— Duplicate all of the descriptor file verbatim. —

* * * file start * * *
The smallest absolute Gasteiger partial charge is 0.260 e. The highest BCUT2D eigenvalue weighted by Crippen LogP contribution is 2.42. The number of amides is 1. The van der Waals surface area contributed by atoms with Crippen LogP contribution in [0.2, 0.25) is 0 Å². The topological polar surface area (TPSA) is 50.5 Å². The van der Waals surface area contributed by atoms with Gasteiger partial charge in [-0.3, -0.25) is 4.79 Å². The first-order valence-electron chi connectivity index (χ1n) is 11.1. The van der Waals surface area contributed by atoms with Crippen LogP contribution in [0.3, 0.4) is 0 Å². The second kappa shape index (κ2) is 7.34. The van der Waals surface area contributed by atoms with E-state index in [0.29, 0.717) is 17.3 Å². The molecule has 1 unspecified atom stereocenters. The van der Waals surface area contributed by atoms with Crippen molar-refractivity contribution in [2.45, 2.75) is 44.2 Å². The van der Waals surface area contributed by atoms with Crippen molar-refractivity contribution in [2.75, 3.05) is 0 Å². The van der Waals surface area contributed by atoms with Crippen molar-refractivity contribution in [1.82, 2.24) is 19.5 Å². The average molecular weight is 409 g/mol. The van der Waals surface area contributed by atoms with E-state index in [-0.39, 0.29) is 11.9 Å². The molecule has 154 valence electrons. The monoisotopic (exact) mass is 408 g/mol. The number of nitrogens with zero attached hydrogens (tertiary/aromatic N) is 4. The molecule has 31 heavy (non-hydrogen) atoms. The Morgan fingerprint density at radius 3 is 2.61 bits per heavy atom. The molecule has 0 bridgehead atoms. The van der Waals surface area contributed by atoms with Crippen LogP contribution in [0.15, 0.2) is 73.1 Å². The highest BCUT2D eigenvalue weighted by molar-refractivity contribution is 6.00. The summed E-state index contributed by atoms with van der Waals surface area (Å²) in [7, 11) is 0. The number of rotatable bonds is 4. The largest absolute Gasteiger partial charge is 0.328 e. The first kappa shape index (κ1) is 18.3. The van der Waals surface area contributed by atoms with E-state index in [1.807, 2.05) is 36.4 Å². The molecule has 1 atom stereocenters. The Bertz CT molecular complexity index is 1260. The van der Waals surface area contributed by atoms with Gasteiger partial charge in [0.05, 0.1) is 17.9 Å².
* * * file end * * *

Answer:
The smallest absolute Gasteiger partial charge is 0.260 e. The highest BCUT2D eigenvalue weighted by Crippen LogP contribution is 2.42. The number of amides is 1. The van der Waals surface area contributed by atoms with Crippen LogP contribution in [0.2, 0.25) is 0 Å². The topological polar surface area (TPSA) is 50.5 Å². The van der Waals surface area contributed by atoms with Gasteiger partial charge in [-0.3, -0.25) is 4.79 Å². The first-order valence-electron chi connectivity index (χ1n) is 11.1. The van der Waals surface area contributed by atoms with Crippen LogP contribution in [0.3, 0.4) is 0 Å². The second kappa shape index (κ2) is 7.34. The van der Waals surface area contributed by atoms with E-state index in [0.29, 0.717) is 17.3 Å². The molecule has 1 unspecified atom stereocenters. The van der Waals surface area contributed by atoms with Crippen molar-refractivity contribution in [2.45, 2.75) is 44.2 Å². The van der Waals surface area contributed by atoms with Crippen molar-refractivity contribution in [2.75, 3.05) is 0 Å². The van der Waals surface area contributed by atoms with Crippen molar-refractivity contribution in [1.82, 2.24) is 19.5 Å². The average molecular weight is 409 g/mol. The van der Waals surface area contributed by atoms with E-state index in [-0.39, 0.29) is 11.9 Å². The molecule has 154 valence electrons. The monoisotopic (exact) mass is 408 g/mol. The number of nitrogens with zero attached hydrogens (tertiary/aromatic N) is 4. The molecule has 31 heavy (non-hydrogen) atoms. The Morgan fingerprint density at radius 3 is 2.61 bits per heavy atom. The molecule has 0 bridgehead atoms. The van der Waals surface area contributed by atoms with Crippen LogP contribution in [0.15, 0.2) is 73.1 Å². The highest BCUT2D eigenvalue weighted by molar-refractivity contribution is 6.00. The summed E-state index contributed by atoms with van der Waals surface area (Å²) in [7, 11) is 0. The number of rotatable bonds is 4. The largest absolute Gasteiger partial charge is 0.328 e. The first kappa shape index (κ1) is 18.3. The van der Waals surface area contributed by atoms with E-state index in [1.807, 2.05) is 36.4 Å². The molecule has 1 atom stereocenters. The Bertz CT molecular complexity index is 1260. The van der Waals surface area contributed by atoms with Gasteiger partial charge in [0.05, 0.1) is 17.9 Å².